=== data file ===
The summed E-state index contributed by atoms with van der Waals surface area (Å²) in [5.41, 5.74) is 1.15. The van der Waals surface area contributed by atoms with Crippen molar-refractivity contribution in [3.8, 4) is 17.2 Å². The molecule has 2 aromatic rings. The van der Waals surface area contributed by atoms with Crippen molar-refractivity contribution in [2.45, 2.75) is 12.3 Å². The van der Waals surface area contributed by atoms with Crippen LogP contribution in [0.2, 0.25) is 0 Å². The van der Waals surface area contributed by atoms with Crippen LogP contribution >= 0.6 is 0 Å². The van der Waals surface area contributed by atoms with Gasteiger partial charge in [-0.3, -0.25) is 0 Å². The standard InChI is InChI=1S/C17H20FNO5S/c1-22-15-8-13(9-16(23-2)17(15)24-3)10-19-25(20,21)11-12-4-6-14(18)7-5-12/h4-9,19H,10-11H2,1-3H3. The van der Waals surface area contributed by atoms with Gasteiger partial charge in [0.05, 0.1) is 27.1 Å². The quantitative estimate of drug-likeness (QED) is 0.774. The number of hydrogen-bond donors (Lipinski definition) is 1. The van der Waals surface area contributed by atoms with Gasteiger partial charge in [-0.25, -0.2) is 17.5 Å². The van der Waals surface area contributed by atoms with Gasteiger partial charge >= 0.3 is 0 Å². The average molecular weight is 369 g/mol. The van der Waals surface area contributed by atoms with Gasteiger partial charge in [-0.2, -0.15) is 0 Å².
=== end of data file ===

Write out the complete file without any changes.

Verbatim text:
The summed E-state index contributed by atoms with van der Waals surface area (Å²) in [5.41, 5.74) is 1.15. The van der Waals surface area contributed by atoms with Crippen molar-refractivity contribution in [3.8, 4) is 17.2 Å². The molecule has 2 aromatic rings. The van der Waals surface area contributed by atoms with Crippen molar-refractivity contribution in [2.45, 2.75) is 12.3 Å². The van der Waals surface area contributed by atoms with Crippen LogP contribution in [0.2, 0.25) is 0 Å². The van der Waals surface area contributed by atoms with Crippen LogP contribution >= 0.6 is 0 Å². The van der Waals surface area contributed by atoms with Gasteiger partial charge in [-0.3, -0.25) is 0 Å². The standard InChI is InChI=1S/C17H20FNO5S/c1-22-15-8-13(9-16(23-2)17(15)24-3)10-19-25(20,21)11-12-4-6-14(18)7-5-12/h4-9,19H,10-11H2,1-3H3. The van der Waals surface area contributed by atoms with Gasteiger partial charge in [0.05, 0.1) is 27.1 Å². The quantitative estimate of drug-likeness (QED) is 0.774. The number of hydrogen-bond donors (Lipinski definition) is 1. The van der Waals surface area contributed by atoms with Gasteiger partial charge in [-0.25, -0.2) is 17.5 Å². The van der Waals surface area contributed by atoms with Gasteiger partial charge >= 0.3 is 0 Å². The average molecular weight is 369 g/mol. The van der Waals surface area contributed by atoms with Gasteiger partial charge in [-0.2, -0.15) is 0 Å².